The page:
Track 3: God Breathed. The throbbing bass line intensifies production themes from Rick Rubin-influenced Yeezus, where Mike Dean began his run as Kanye’s long-term collaborator, adding heavy guitars and synthesisers to every track he can get his hands on — as emphasised by his solos on the Free Larry Hoover concert (once on Amazon Prime) with Drake and Ye. The medieval vocals on God Breathed echo the work of Ye’s Sunday Service choir on Jesus Is King and their own record Jesus Is Lord, giving heavily choral takes on songs like ‘Ultralight Beam,’ the opening act of The Life of Pablo and Ye’s own journey towards humbling himself before deity, while also hubristically calling on his most recent post-Donda track ‘Someday We’ll All Be Free’ (available on YouTube and Genius lyrics after being posted by Ye first on Instagram before his account was banned): ‘I follow God so you should follow me.’ But on ‘God Breathed’ Ye follows the advice of upcoming counterpart Kendrick Lamar on ‘HUMBLE.’, to admit his own ignorance. As Ye says, ‘Don’t know nothing; I know this — I know God breathed on this.’

Track 4: Off The Grid. A fan favourite, ‘Off The Grid’ is a lot of fun. It’s a crowd pleaser — but we with all Kanye’s commercial songs since ‘Gold Digger’, it is also damn good music. The collaborations on Off The Grid represent the synthesis between SoundCloud rap and mainstream hip hop, a synthesis that now heavily influenced pop music. Ye’s flow is excellent, too, but the lyrics are more entertaining than exquisite: ‘I talk to God everyday, that’s my bestie / They playin’ soccer in my backyard, I think I see Messi.’ But then in a move that does anticipate Mr. Lamar’s latest record Mr. Morale and the Big Steppers, Ye says — also echoing his own ‘Yeezy just jumped over jump man’ (a Drake diss, before their reconciliation which ‘confused’ Kendrick, who admits he has ‘got some healing to do’) — ‘You not a real stepper, you can’t overstep me.’ I am reminded of Ye and The Game’s 2022 collaboration on ‘Eazy’: ‘How come I bring nothing to the table, when I’m the table.’ On ‘Off The Grid,’ Ye proves this quite clearly. ‘Only thing we pray God forgive-give-give / May God forbid-bid-bid,’ and so the lyrics continue with exhilarating bass-less synth production, until the ending of the song arrives with production-less vocals: ‘Some say A-a-Adam could never be bla-a-ck / ‘Cause a black man’ll never share his rib, rib, rib, rib, rib.’ This song is ingenious, and is a bop that contrasts nearly with the ballads of Donda, a synthesis of the club and the church, the temple and the tribe, the mainstream and the movement to found a new religion, echoing the line on ‘Gorgeous’ from Dark Fantasy: ‘Is hip hop just a euphemism for a new religion / The soul music of the slaves that the youth is missin’?’ Well if it is, this is a good case for it — but also a suggestion that hip hop may be reaching the limits of its expansion, with a new genre beginning, off the grid …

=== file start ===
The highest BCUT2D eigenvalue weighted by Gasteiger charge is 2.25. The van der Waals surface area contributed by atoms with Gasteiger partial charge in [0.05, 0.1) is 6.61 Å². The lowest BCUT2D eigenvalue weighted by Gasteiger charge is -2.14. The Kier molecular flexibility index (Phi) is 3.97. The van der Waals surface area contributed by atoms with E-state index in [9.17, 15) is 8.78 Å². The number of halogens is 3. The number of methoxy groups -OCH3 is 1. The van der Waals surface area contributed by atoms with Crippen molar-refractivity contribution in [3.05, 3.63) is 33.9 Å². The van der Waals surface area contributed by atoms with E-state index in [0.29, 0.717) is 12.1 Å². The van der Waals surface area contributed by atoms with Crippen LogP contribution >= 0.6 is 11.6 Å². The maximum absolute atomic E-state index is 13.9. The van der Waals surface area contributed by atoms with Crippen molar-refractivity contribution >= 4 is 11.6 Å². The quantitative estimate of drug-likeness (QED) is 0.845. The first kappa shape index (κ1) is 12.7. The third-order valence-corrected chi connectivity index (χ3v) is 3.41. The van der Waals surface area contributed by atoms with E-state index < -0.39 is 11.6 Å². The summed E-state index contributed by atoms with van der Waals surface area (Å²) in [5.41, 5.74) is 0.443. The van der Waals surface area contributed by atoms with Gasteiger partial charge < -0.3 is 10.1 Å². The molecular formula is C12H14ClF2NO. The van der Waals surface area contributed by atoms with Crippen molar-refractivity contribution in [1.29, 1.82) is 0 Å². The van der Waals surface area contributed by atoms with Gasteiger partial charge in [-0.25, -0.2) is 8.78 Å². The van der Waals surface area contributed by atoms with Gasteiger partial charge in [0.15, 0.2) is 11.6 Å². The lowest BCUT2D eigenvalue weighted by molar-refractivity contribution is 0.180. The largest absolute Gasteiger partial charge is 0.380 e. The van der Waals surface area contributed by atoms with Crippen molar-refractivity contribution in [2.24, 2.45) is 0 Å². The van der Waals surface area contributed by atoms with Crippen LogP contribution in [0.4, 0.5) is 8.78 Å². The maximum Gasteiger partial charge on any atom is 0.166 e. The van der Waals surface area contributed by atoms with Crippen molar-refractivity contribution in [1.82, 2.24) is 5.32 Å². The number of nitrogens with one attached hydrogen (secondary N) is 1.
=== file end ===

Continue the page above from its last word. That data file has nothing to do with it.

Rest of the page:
Track 5: Hurricane. Like Kanye West, The Weeknd is deeply impressed by Michael Jackson, who once praised Kanye’s vocals on 808s and Heartbreak before his own passing. The Weeknd’s vocals are now ubiquitous, and sometimes criticised for their less-than-divine subject matter. Hearing the Weeknd sing about God rather than women is in itself divine, and more apt to the angelic image he likes to present of himself. The angel Gabriel answers the call. And here comes Metatron with a verse to put all other verses to shame: ‘Hard to find the truth is but the truth was that the truth suck.’ And: ‘Everybody so judgemental.’ The Weeknd returns with vocals that drift over a heavily reverbed bass synth, with a percussive rhythm section that is interspersed with distorted guitar-like sounds, which end the song simultaneous with the vocals, drifting off into the night.

Track 6: Praise God. Kendrick Lamar’s collaborator-cousin Baby Keem adds some braggadocio to an already overconfident record. But his use of autotune echoes 808s and Heartbreak in a sincere way. And the production of retro synths is nice.

Track 7: Jonah. The atmosphere is astonishing. The vocals from Vory and Lil Durk are nice. The rhythmical bleeping noise is a nice addition. Ty Dolla $ign’s background vocals are effective. And ye’s flow is rhythmical and thoughtful as usual. The song is quite moving. This will be sampled for years to come.

Track 8: Ok Ok. ‘See me in person, I look like a ghost / You wanna come and then play with the G.O.A.T.’ Like ‘Off The Grid’, ‘Ok Ok’ is a statement of intent and a declaration of greatness that proves itself true with the excellent, angelic chordal production underpinned by rhythmical bassline.

The rest of the album is great and I’ll finish this another time. This is enough for now. Praise be. Good music never fades.